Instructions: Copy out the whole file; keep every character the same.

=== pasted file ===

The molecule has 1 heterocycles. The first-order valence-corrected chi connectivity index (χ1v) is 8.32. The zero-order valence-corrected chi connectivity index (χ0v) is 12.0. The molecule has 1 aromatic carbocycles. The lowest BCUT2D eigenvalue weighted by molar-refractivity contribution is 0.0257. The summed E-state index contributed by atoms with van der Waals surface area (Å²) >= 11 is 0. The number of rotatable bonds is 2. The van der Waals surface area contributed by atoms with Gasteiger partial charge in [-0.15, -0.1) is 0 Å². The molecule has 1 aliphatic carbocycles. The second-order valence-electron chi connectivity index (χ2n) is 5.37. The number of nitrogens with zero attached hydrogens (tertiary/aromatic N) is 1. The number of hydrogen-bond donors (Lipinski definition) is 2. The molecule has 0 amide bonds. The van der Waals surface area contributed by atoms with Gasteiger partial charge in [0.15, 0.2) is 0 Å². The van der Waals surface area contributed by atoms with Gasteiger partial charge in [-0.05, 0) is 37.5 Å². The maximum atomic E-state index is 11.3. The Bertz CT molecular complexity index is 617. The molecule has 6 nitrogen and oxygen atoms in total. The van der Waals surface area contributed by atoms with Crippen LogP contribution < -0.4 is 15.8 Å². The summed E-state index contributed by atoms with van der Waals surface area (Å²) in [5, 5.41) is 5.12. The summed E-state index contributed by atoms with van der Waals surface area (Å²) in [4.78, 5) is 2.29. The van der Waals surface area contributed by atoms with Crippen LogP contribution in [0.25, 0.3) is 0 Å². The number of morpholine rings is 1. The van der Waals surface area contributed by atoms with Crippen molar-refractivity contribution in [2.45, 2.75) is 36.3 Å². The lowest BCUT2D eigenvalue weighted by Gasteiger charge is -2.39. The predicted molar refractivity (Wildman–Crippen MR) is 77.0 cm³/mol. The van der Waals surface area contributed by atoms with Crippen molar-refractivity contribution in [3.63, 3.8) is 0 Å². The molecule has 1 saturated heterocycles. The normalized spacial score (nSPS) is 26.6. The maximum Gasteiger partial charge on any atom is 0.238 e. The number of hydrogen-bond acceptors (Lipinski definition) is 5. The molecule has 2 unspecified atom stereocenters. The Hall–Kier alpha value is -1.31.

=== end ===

The molecule has 1 heterocycles. The first-order valence-corrected chi connectivity index (χ1v) is 8.32. The zero-order valence-corrected chi connectivity index (χ0v) is 12.0. The molecule has 1 aromatic carbocycles. The lowest BCUT2D eigenvalue weighted by molar-refractivity contribution is 0.0257. The summed E-state index contributed by atoms with van der Waals surface area (Å²) >= 11 is 0. The number of rotatable bonds is 2. The van der Waals surface area contributed by atoms with Gasteiger partial charge in [-0.15, -0.1) is 0 Å². The molecule has 1 aliphatic carbocycles. The second-order valence-electron chi connectivity index (χ2n) is 5.37. The number of nitrogens with zero attached hydrogens (tertiary/aromatic N) is 1. The number of hydrogen-bond donors (Lipinski definition) is 2. The molecule has 0 amide bonds. The van der Waals surface area contributed by atoms with Gasteiger partial charge in [0.15, 0.2) is 0 Å². The van der Waals surface area contributed by atoms with Gasteiger partial charge in [-0.05, 0) is 37.5 Å². The maximum atomic E-state index is 11.3. The Bertz CT molecular complexity index is 617. The molecule has 6 nitrogen and oxygen atoms in total. The van der Waals surface area contributed by atoms with Crippen LogP contribution < -0.4 is 15.8 Å². The summed E-state index contributed by atoms with van der Waals surface area (Å²) in [5, 5.41) is 5.12. The summed E-state index contributed by atoms with van der Waals surface area (Å²) in [4.78, 5) is 2.29. The van der Waals surface area contributed by atoms with Crippen LogP contribution in [0.25, 0.3) is 0 Å². The number of morpholine rings is 1. The van der Waals surface area contributed by atoms with Crippen molar-refractivity contribution in [2.45, 2.75) is 36.3 Å². The lowest BCUT2D eigenvalue weighted by Gasteiger charge is -2.39. The predicted molar refractivity (Wildman–Crippen MR) is 77.0 cm³/mol. The van der Waals surface area contributed by atoms with Crippen molar-refractivity contribution in [3.63, 3.8) is 0 Å². The molecule has 1 saturated heterocycles. The normalized spacial score (nSPS) is 26.6. The maximum Gasteiger partial charge on any atom is 0.238 e. The number of hydrogen-bond acceptors (Lipinski definition) is 5. The molecule has 2 unspecified atom stereocenters. The Hall–Kier alpha value is -1.31.